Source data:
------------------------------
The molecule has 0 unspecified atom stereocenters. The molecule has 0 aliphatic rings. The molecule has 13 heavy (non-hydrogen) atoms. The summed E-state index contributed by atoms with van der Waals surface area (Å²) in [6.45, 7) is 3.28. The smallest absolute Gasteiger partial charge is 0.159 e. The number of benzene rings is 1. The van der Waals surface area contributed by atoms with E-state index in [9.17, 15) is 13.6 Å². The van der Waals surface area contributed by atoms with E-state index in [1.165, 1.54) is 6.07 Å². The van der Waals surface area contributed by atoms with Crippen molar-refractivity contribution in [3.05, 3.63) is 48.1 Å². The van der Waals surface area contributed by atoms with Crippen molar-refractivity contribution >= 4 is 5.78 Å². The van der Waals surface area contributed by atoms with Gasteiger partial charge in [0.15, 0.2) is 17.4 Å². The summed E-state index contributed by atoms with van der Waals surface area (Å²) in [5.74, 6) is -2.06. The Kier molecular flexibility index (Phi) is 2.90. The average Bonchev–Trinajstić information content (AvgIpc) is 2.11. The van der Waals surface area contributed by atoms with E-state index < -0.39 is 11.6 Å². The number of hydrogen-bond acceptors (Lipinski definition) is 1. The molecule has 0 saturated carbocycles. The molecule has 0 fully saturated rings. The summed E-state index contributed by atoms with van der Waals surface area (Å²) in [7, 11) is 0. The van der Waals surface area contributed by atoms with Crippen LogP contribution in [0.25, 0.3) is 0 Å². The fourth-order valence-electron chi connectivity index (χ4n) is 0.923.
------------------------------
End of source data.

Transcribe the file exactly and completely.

The molecule has 0 unspecified atom stereocenters. The molecule has 0 aliphatic rings. The molecule has 13 heavy (non-hydrogen) atoms. The summed E-state index contributed by atoms with van der Waals surface area (Å²) in [6.45, 7) is 3.28. The smallest absolute Gasteiger partial charge is 0.159 e. The number of benzene rings is 1. The van der Waals surface area contributed by atoms with E-state index in [9.17, 15) is 13.6 Å². The van der Waals surface area contributed by atoms with E-state index in [1.165, 1.54) is 6.07 Å². The van der Waals surface area contributed by atoms with Crippen molar-refractivity contribution in [3.05, 3.63) is 48.1 Å². The van der Waals surface area contributed by atoms with Crippen molar-refractivity contribution >= 4 is 5.78 Å². The van der Waals surface area contributed by atoms with Gasteiger partial charge in [0.15, 0.2) is 17.4 Å². The summed E-state index contributed by atoms with van der Waals surface area (Å²) in [5.74, 6) is -2.06. The Kier molecular flexibility index (Phi) is 2.90. The average Bonchev–Trinajstić information content (AvgIpc) is 2.11. The van der Waals surface area contributed by atoms with E-state index < -0.39 is 11.6 Å². The number of hydrogen-bond acceptors (Lipinski definition) is 1. The molecule has 0 saturated carbocycles. The molecule has 0 fully saturated rings. The summed E-state index contributed by atoms with van der Waals surface area (Å²) in [7, 11) is 0. The van der Waals surface area contributed by atoms with Crippen LogP contribution in [0.25, 0.3) is 0 Å². The fourth-order valence-electron chi connectivity index (χ4n) is 0.923.